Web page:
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Commentary: Prior Specification of Hypotheses: Cause or Just a Correlate of Informative Studies?

Citation

Savitz, David A. (2001). Commentary: Prior Specification of Hypotheses: Cause or Just a Correlate of Informative Studies?. International Journal of Epidemiology, 30(5), 957-8.

Abstract

Published epidemiological studies are prone to spurious positive findings. This is not just an issue bearing on the discipline's credibility to outsiders but a fundamental methodological concern. Epidemiologists must accept the challenge to improve research methods, publish findings regardless of their implications, and objectively appraise the validity of our results and those of our colleagues. Results are often dichotomized as ‘positive’ or ‘negative’, despite the loss of quantitative information resulting from this practice. The aetiology of false positive reports is surely multifactorial. Some of this falls to the media and the public for overinterpretation. Some results from the exuberance of investigators who advertise their most surprising, dramatic findings, despite the fact that results that run counter to the conventional wisdom are most likely to be erroneous. Human beings (not just epidemiologists) can become enamoured with their own achievements, lose objectivity, and seek the fame and fortune that result from startling discoveries. We need to improve the resolution of our methods and devote greater energy to helping to ensure appropriate use (or lack of use, in many cases) of our findings by policy makers and the public.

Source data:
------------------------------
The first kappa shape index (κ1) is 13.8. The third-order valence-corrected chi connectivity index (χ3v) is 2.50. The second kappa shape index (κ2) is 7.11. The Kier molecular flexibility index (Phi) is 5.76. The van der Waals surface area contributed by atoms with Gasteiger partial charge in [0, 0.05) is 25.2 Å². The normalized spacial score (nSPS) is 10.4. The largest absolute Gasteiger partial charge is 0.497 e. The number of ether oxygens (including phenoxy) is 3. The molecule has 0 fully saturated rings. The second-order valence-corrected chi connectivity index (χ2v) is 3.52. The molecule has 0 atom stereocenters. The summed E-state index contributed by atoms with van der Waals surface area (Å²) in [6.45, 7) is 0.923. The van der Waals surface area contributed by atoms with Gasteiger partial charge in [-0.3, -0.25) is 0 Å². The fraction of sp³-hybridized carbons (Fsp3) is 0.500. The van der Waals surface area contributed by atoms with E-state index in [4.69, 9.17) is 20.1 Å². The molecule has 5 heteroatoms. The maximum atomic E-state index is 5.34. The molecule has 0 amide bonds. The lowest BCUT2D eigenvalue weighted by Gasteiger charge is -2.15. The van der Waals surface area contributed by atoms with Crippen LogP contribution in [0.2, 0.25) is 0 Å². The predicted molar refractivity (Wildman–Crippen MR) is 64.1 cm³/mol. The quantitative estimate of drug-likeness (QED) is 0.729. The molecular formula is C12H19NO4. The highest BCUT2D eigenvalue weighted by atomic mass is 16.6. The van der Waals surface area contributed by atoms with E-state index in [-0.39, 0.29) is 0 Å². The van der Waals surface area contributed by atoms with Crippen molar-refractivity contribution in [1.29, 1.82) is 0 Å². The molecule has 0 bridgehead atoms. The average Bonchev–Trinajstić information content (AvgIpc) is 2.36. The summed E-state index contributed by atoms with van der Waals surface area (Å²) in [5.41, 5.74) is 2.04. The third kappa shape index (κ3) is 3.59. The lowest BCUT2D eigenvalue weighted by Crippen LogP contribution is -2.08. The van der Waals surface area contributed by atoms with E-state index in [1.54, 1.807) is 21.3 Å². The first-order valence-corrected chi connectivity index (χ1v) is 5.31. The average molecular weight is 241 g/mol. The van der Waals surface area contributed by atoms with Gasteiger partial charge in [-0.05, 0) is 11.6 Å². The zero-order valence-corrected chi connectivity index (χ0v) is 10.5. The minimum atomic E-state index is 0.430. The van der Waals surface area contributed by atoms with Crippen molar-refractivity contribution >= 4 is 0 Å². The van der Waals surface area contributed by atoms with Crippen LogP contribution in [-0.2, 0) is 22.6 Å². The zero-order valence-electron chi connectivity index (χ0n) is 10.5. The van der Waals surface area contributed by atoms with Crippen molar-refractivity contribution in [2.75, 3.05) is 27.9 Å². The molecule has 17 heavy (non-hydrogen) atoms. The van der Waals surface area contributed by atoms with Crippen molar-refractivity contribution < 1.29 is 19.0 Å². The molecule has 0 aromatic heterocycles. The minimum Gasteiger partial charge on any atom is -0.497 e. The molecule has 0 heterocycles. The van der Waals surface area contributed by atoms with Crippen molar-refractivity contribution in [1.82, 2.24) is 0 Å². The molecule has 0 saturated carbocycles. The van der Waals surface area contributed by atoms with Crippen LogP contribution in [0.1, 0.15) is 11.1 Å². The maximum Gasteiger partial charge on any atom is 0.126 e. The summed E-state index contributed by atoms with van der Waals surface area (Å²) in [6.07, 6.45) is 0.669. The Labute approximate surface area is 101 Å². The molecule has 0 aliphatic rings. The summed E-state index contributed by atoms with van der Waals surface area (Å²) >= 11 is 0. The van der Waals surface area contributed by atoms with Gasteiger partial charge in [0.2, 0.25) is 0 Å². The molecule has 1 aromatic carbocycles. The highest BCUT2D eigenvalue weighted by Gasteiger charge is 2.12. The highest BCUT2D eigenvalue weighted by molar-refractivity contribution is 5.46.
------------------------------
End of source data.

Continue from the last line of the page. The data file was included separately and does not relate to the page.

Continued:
URL

http://dx.doi.org/10.1093/ije/30.5.957

Reference Type

Journal Article

Journal Title

International Journal of Epidemiology

Author(s)

Savitz, David A.

Year Published

2001

Volume Number

30

Issue Number

5

Pages

957-8

Reference ID

1868